DEVELOPMENT at the Royal George Hotel site in East Fremantle has effectively been capped at seven storeys by WA planning minister Rita Saffioti.
Ms Saffioti’s decision, which was announced late this week, puts an end to owner Saracen Properties’ plans to build a 24-storey apartment tower behind the heritage-listed hotel.
East Fremantle council had wanted to change its planning scheme to limit development to six storeys, but Ms Saffioti has told it to readvertise the proposed Amendment 15 for 28 days at the slightly higher height.
Ms Saffioti has also told the council that any further development proposals are to be run past a new “State Design Review Panel”.
“The Royal George Hotel is a Fremantle landmark and we are responding to widespread community interest about the future development of the site,” Ms Saffioti said.
“The modifications to Amendment 15 will facilitate the restoration of the Royal George Hotel building and provide for appropriate development on the site to ensure it continues to be a significant heritage landmark.”
Fremantle MLA Simone McGurk said the minister had listened to the community and struck the right balance.
“The Royal George will be restored to its former glory with sensible development befitting a heritage neighbourhood,” Ms McGurk said.
“After years of neglect, it’s a relief to know the Royal George will become the centrepiece of the Plympton Ward precinct once again.”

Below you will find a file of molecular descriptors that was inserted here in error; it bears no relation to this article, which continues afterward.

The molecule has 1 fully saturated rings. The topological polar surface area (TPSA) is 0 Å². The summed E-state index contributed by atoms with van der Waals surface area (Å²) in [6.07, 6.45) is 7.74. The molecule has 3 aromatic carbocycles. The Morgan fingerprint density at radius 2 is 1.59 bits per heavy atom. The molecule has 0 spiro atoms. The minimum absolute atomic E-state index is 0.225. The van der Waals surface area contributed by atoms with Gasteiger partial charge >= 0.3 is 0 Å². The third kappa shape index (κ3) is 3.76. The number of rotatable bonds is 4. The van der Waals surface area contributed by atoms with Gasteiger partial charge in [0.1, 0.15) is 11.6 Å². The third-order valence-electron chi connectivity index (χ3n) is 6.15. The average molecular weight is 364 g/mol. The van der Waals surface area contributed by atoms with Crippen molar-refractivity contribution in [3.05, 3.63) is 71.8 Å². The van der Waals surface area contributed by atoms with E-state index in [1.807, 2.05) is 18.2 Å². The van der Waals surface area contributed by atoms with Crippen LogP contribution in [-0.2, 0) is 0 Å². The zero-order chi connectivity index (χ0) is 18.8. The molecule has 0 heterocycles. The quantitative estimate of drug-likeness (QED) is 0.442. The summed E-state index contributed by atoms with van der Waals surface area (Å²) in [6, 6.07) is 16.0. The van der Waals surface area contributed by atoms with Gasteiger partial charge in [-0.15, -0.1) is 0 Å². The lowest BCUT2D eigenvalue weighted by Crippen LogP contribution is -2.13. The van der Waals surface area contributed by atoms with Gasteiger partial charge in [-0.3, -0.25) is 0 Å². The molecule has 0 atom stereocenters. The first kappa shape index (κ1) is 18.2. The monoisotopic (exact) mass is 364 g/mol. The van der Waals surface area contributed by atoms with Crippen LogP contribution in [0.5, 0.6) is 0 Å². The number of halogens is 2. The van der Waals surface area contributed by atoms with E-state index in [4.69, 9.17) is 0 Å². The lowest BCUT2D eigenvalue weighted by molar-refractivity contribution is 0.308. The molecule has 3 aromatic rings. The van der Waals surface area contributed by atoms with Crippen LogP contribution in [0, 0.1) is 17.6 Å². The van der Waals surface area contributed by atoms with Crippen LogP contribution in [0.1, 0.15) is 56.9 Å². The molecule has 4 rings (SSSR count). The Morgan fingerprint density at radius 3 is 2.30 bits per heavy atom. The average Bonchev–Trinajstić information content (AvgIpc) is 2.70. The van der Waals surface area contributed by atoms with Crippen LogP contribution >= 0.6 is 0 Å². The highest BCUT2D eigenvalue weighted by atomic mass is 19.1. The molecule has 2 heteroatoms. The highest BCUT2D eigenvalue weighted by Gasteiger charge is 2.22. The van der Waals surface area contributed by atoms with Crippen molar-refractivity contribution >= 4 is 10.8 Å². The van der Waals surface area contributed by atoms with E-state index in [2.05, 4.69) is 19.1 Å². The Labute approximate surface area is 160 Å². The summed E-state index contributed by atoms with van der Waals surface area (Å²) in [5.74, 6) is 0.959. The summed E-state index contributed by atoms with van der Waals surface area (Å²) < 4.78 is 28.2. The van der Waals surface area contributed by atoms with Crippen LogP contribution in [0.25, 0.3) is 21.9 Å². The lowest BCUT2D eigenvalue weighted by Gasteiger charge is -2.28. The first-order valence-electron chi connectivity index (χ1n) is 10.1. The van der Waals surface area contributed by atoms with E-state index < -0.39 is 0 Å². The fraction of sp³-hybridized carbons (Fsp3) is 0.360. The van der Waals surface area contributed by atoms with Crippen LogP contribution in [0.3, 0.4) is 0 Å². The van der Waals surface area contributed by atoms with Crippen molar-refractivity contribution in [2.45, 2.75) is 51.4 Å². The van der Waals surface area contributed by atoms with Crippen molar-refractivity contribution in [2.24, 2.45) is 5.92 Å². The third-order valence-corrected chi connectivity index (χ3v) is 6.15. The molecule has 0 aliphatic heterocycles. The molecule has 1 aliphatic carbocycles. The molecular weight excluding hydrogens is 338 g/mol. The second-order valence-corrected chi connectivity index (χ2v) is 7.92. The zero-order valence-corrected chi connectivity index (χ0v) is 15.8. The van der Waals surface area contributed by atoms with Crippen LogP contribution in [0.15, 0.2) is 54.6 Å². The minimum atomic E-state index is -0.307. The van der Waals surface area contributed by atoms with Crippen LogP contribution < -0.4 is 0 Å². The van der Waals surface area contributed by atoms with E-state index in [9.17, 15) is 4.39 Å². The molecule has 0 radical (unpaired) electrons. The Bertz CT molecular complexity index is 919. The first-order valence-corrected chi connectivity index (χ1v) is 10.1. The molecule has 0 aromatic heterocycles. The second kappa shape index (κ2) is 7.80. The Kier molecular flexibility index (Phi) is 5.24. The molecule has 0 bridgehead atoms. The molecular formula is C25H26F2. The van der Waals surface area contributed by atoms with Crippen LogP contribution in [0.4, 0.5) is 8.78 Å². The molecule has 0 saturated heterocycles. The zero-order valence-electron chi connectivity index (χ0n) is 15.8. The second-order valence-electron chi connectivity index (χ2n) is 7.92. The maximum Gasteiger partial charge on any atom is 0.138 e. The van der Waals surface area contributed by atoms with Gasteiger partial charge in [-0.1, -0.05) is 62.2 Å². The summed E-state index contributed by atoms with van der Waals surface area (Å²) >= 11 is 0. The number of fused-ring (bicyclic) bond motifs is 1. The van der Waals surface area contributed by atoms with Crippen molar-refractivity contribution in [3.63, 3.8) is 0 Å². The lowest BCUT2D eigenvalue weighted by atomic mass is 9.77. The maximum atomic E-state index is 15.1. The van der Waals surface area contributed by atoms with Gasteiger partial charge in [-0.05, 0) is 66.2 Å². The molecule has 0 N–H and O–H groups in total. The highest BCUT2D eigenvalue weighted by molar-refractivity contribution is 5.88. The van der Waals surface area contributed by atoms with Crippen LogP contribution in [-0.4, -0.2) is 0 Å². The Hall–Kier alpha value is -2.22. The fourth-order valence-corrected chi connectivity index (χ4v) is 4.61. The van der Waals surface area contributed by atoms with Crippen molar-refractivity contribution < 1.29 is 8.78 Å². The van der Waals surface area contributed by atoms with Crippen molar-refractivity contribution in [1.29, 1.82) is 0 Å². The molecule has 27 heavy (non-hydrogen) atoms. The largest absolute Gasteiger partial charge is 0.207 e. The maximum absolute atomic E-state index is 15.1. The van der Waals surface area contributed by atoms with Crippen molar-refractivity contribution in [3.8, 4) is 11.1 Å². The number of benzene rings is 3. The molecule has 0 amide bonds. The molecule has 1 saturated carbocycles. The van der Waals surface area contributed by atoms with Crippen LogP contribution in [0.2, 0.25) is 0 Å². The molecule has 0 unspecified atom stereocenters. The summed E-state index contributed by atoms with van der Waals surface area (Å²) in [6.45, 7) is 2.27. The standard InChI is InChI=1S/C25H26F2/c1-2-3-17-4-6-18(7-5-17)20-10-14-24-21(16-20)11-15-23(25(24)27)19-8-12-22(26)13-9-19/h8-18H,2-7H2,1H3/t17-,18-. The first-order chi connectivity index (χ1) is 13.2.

Her neighbouring Labor colleague Lisa O’Malley said the hotel was a classic corner pub.
“This part of East Fremantle has a very passionate community who treasure the historical significance of the area,” the Bicton MP said.
“I hope everyone can get behind this amendment and get involved when it is advertised by the local government.”
Saracen Properties project director Joel Saraceni said he had some concerns a seven-storey redevelopment was achievable under the 2:1 plot ratio imposed by Ms Saffioti.
He said if the company could make seven storeys work they would keep going with the project, but warned it would be a big, bulky building.
“It would not be the first time planning rules have got in the way of good design, and that’s what people complain about in Perth – the lack of good design,” Mr Saraceni told the Herald.
The news wasn’t so good for East Fremantle over the old Roofing 2000 site on Stirling Highway, with the minister saying she’d allowed extra height at the rear of the site as long as open space and mature trees were retained.
by STEVE GRANT